Ultra-capacitors are also an emerging energy storage technology. They store po­wer in a polarised liquid and can be utilised in applications in the automobile sector. These can work well as supplementary energy storage systems in electric vehicles due to their ability to assist electric cars in balancing the load as well as recovering braking energy. Further, graphene is emerging as a potential raw material in the development of supercapacitors. Other potential solutions being explored for energy storage include sodium, lithium-sulphur batteries, hybrid-ion ca­pacitors, Na-ion batteries and thermoelectric energy conversion. Storage using flywheels is also being considered. Apart from this, nanocomposite systems as ac­tive electrode materials for supercapacitors and covalent organic frameworks, whi­ch are used for developing lightweight batteries, are being explored. Green hy­drogen is rapidly gaining traction as a means of energy storage in India.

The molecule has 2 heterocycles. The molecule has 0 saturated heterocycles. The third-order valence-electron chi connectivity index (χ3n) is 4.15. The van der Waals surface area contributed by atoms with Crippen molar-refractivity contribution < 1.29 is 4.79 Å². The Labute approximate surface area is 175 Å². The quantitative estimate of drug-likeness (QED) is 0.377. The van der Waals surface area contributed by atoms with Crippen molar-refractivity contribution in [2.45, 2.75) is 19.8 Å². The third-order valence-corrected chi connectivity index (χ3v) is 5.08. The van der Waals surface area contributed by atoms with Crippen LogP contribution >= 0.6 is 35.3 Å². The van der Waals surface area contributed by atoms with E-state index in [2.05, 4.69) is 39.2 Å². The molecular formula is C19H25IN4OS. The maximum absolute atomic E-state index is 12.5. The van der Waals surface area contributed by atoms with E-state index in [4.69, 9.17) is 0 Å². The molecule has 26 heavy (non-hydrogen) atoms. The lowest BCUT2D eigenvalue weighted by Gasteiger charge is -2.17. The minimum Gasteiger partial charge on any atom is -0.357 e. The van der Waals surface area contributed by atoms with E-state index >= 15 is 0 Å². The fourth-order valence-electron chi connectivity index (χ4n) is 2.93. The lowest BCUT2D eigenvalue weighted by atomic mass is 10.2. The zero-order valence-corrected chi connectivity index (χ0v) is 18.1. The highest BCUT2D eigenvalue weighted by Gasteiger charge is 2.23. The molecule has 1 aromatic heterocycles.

Lithium in India

In February 2023, the Geological Survey of India discovered and reported the presence of significant lithium reserves, rou­ghly 5.9 million tonnes, in the Reasi district of Jammu and Kashmir. The discovery makes India the world’s seventh-lar­gest holder of lithium reserves. At present, Bolivia has the maximum lithium reserves in the world, followed by Argentina, the US, Chile, Australia and China. India im-ports its lithium from China, the US and Hong Kong.

The lithium reserves discovered in Ja­mmu and Kashmir are not early-stage finds and fall under the G3 level classification of the United Nations Framework Classification. This classification considers three dimensions while evaluating mi­neral reserves – geological, economic and feasibility factors. It classifies re­ser­ves into four broad categories depending on the stage in which they are discovered. These are G1 (detailed exploration), G2 (general exploration), G3 (prospecting) and G4 (reconnaissance).